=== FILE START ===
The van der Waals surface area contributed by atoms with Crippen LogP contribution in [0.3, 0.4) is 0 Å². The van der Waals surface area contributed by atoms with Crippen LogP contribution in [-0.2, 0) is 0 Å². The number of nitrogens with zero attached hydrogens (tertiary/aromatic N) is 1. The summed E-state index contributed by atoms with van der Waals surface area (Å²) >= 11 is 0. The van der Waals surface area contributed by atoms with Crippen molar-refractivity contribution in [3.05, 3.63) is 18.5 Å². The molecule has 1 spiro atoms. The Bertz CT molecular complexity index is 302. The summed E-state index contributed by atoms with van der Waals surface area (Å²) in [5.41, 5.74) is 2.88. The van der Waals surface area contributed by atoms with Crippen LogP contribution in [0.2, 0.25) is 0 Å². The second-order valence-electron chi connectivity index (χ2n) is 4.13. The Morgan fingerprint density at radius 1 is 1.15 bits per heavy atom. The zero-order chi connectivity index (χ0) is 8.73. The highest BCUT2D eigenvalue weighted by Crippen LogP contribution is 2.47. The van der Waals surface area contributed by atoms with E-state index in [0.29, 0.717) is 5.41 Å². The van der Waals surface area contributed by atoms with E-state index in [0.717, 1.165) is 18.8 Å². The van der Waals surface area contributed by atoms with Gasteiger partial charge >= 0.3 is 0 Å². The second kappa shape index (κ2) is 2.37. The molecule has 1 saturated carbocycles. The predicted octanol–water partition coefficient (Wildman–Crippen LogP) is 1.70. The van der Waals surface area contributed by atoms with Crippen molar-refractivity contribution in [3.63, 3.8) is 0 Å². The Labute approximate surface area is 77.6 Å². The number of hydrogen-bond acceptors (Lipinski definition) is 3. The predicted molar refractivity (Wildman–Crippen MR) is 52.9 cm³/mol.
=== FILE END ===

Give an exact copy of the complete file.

The van der Waals surface area contributed by atoms with Crippen LogP contribution in [0.3, 0.4) is 0 Å². The van der Waals surface area contributed by atoms with Crippen LogP contribution in [-0.2, 0) is 0 Å². The number of nitrogens with zero attached hydrogens (tertiary/aromatic N) is 1. The summed E-state index contributed by atoms with van der Waals surface area (Å²) >= 11 is 0. The van der Waals surface area contributed by atoms with Crippen molar-refractivity contribution in [3.05, 3.63) is 18.5 Å². The molecule has 1 spiro atoms. The Bertz CT molecular complexity index is 302. The summed E-state index contributed by atoms with van der Waals surface area (Å²) in [5.41, 5.74) is 2.88. The van der Waals surface area contributed by atoms with Crippen LogP contribution in [0.2, 0.25) is 0 Å². The second-order valence-electron chi connectivity index (χ2n) is 4.13. The Morgan fingerprint density at radius 1 is 1.15 bits per heavy atom. The zero-order chi connectivity index (χ0) is 8.73. The highest BCUT2D eigenvalue weighted by Crippen LogP contribution is 2.47. The van der Waals surface area contributed by atoms with E-state index in [0.29, 0.717) is 5.41 Å². The van der Waals surface area contributed by atoms with E-state index in [0.717, 1.165) is 18.8 Å². The van der Waals surface area contributed by atoms with Gasteiger partial charge >= 0.3 is 0 Å². The second kappa shape index (κ2) is 2.37. The molecule has 1 saturated carbocycles. The predicted octanol–water partition coefficient (Wildman–Crippen LogP) is 1.70. The van der Waals surface area contributed by atoms with Crippen molar-refractivity contribution in [3.63, 3.8) is 0 Å². The Labute approximate surface area is 77.6 Å². The number of hydrogen-bond acceptors (Lipinski definition) is 3. The predicted molar refractivity (Wildman–Crippen MR) is 52.9 cm³/mol.